99 Huntsman Spider Species

The number of new species described by a Senckenberg arachnologist surpasses 600

Together with researchers from China, Senckenberg spider researcher Dr. Peter Jäger has described 99 new species from the family of huntsman spiders in South, East, and Southeast Asia. As a result of the new descriptions, published in the journal “Megataxa,” the genus Pseudopoda – which was only discovered in 2000 – becomes the largest genus of huntsman spiders. The total number of new spider species discovered by the arachnologist Jäger thus increases to 614.

When Dr. Peter Jäger first described the new huntsman spider genus Pseudopoda in 2000, it comprised nine species from seven countries. At that time, fewer than 900 species were known worldwide in the family Sparassidae, or huntsman spiders. “Today, more than 1,300 species of this family have been described. Moreover, in recent years a disproportionately high diversity has been noted in some genera of this family,” explains Jäger, an arachnologist at the Senckenberg Research Institute and Natural History Museum in Frankfurt, and he continues, “One of these ‘megadiverse’ genera is Pseudopoda. Even prior to the most recent work, this genus was the third-largest within the huntsman spiders, and the second-largest genus within the subfamily Heteropodinae.”

All species occur in Asia – including the 99 new discoveries that were described from Bhutan, China, India, Laos, Myanmar, Nepal, Thailand, and Vietnam on the basis of morphological differences. “In all cases where material was available for genetic analysis, molecular studies supported our hypotheses. For 21 additional species, we are publishing new distribution sites and photos of the spiders’ genitalia, which are instrumental for identification,” adds Jäger.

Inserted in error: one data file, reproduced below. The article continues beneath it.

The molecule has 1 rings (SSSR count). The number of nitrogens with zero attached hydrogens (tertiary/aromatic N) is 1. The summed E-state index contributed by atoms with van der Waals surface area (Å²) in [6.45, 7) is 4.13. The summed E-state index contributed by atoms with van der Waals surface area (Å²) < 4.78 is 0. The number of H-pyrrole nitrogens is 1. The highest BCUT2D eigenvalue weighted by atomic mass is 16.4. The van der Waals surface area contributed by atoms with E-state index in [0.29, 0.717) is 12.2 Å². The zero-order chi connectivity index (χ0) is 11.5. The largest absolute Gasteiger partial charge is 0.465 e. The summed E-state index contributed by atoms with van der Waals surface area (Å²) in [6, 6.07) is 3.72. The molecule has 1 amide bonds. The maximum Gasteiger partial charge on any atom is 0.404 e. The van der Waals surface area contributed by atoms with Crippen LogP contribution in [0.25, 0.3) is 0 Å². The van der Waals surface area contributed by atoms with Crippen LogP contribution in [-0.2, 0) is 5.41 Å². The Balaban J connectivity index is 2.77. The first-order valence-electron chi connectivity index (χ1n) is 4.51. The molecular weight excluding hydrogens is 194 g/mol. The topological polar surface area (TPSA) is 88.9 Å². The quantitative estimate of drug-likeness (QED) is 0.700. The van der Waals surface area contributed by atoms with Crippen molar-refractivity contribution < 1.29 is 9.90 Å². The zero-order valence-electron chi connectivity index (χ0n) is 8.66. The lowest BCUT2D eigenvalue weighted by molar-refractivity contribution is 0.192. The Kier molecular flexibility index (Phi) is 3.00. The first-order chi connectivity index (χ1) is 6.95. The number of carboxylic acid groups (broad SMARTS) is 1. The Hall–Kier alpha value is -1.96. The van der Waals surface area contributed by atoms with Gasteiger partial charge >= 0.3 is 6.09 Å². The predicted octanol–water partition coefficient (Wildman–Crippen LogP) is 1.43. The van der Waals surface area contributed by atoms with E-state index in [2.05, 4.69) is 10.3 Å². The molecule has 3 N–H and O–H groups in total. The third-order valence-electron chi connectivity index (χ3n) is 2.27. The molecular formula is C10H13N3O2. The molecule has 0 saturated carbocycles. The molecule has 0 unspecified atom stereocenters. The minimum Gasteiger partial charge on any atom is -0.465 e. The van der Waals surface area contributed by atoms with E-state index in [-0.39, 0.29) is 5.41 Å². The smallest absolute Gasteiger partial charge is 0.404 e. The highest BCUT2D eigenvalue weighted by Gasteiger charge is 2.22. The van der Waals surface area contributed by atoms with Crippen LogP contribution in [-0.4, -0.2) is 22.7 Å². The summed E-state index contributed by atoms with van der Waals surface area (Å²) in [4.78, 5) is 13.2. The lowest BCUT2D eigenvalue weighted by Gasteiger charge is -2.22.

The genus Pseudopoda is now the largest genus within the family of huntsman spiders and, only 23 years after its initial description, already the twelfth-largest spider genus altogether. In addition, the new publication contributed toward adding 1,000 new spider species to the global species inventory in less than a year after the 50,000th spider species had been described.

“Most of the Pseudopoda species have very small ranges because they are unable to balloon with the wind – unlike some other spider species,” explains Jäger, and he adds, “These spiders require forests with a leaf litter layer; we have found species both on the coast and at elevations of more than 3,800 meters.” The limited habitats make the newly discovered spider species vulnerable to environmental changes, warns Jäger. „Our study shows that the actual number of Pseudopoda species is much higher than previously known. This underscores one of Senckenberg’s core competencies: describing biodiversity as the basis for conservation measures aimed at preserving it. We must not lose additional potential species to habitat destruction – each species plays its part in the complex ecosystem!”

Publication: He Zhang, Yang Zhu, Yang Zhong, Peter Jäger, Jie Liu (2023): A taxonomic revision of the spider genus Pseudopoda Jäger, 2000 (Araneae: Sparassidae) from East, South and Southeast Asia. Megataxa, 9 (1), 1-304. Doi: 10.11646/megataxa.9.1.1


Die Art Pseudopoda virgata lebt in der Laubschicht von Wäldern der chinesischen Provinz Sichuan.

The species Pseudopoda virgata inhabits the leaf litter of forests in the Chinese province Sichuan. Photo: Peter Jäger, Senckenberg

A female of Pseudopoda virgata, showing the brownish coloration typical of Pseudopoda species. Photo: Peter Jäger, Senckenberg

Pseudopoda flexa is a particularly strikingly patterned species from China that was newly described in the study. Photo: Peter Jäger, Senckenberg